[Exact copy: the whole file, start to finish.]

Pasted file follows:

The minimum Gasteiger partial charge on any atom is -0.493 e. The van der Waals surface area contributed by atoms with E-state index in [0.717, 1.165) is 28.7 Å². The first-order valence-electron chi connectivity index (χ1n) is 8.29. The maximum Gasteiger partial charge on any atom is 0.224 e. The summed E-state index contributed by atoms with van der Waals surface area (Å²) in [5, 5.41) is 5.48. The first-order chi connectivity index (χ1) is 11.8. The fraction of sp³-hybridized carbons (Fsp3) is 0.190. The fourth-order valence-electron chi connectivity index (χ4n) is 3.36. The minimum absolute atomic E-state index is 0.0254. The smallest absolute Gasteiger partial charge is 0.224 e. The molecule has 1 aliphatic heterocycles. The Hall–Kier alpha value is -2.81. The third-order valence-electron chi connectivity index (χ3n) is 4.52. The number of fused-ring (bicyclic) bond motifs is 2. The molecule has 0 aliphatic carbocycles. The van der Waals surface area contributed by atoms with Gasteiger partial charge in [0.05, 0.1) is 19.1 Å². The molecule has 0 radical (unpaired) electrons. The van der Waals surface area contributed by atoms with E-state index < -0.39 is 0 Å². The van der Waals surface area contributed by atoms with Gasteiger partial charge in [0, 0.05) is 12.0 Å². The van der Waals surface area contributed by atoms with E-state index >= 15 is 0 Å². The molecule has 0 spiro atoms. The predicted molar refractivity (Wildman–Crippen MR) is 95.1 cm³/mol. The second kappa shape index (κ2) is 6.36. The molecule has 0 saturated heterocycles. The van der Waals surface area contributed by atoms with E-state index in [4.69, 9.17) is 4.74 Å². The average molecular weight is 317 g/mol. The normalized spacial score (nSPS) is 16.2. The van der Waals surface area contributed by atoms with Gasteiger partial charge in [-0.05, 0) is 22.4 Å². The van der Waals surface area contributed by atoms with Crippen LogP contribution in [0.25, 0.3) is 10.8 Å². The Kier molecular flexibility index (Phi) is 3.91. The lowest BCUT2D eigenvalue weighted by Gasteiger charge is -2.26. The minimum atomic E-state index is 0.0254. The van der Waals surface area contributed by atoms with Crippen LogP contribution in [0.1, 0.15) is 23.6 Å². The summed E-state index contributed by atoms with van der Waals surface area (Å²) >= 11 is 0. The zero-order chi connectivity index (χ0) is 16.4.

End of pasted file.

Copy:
The minimum Gasteiger partial charge on any atom is -0.493 e. The van der Waals surface area contributed by atoms with E-state index in [0.717, 1.165) is 28.7 Å². The first-order valence-electron chi connectivity index (χ1n) is 8.29. The maximum Gasteiger partial charge on any atom is 0.224 e. The summed E-state index contributed by atoms with van der Waals surface area (Å²) in [5, 5.41) is 5.48. The first-order chi connectivity index (χ1) is 11.8. The fraction of sp³-hybridized carbons (Fsp3) is 0.190. The fourth-order valence-electron chi connectivity index (χ4n) is 3.36. The minimum absolute atomic E-state index is 0.0254. The smallest absolute Gasteiger partial charge is 0.224 e. The molecule has 1 aliphatic heterocycles. The Hall–Kier alpha value is -2.81. The third-order valence-electron chi connectivity index (χ3n) is 4.52. The number of fused-ring (bicyclic) bond motifs is 2. The molecule has 0 aliphatic carbocycles. The van der Waals surface area contributed by atoms with Gasteiger partial charge in [0.05, 0.1) is 19.1 Å². The molecule has 0 radical (unpaired) electrons. The van der Waals surface area contributed by atoms with E-state index < -0.39 is 0 Å². The van der Waals surface area contributed by atoms with Gasteiger partial charge in [0, 0.05) is 12.0 Å². The van der Waals surface area contributed by atoms with E-state index >= 15 is 0 Å². The molecule has 0 spiro atoms. The predicted molar refractivity (Wildman–Crippen MR) is 95.1 cm³/mol. The second kappa shape index (κ2) is 6.36. The molecule has 0 saturated heterocycles. The van der Waals surface area contributed by atoms with E-state index in [4.69, 9.17) is 4.74 Å². The average molecular weight is 317 g/mol. The normalized spacial score (nSPS) is 16.2. The van der Waals surface area contributed by atoms with Gasteiger partial charge in [-0.05, 0) is 22.4 Å². The van der Waals surface area contributed by atoms with Crippen LogP contribution in [0.25, 0.3) is 10.8 Å². The Kier molecular flexibility index (Phi) is 3.91. The lowest BCUT2D eigenvalue weighted by Gasteiger charge is -2.26. The minimum atomic E-state index is 0.0254. The van der Waals surface area contributed by atoms with Crippen LogP contribution in [0.1, 0.15) is 23.6 Å². The summed E-state index contributed by atoms with van der Waals surface area (Å²) >= 11 is 0. The zero-order chi connectivity index (χ0) is 16.4.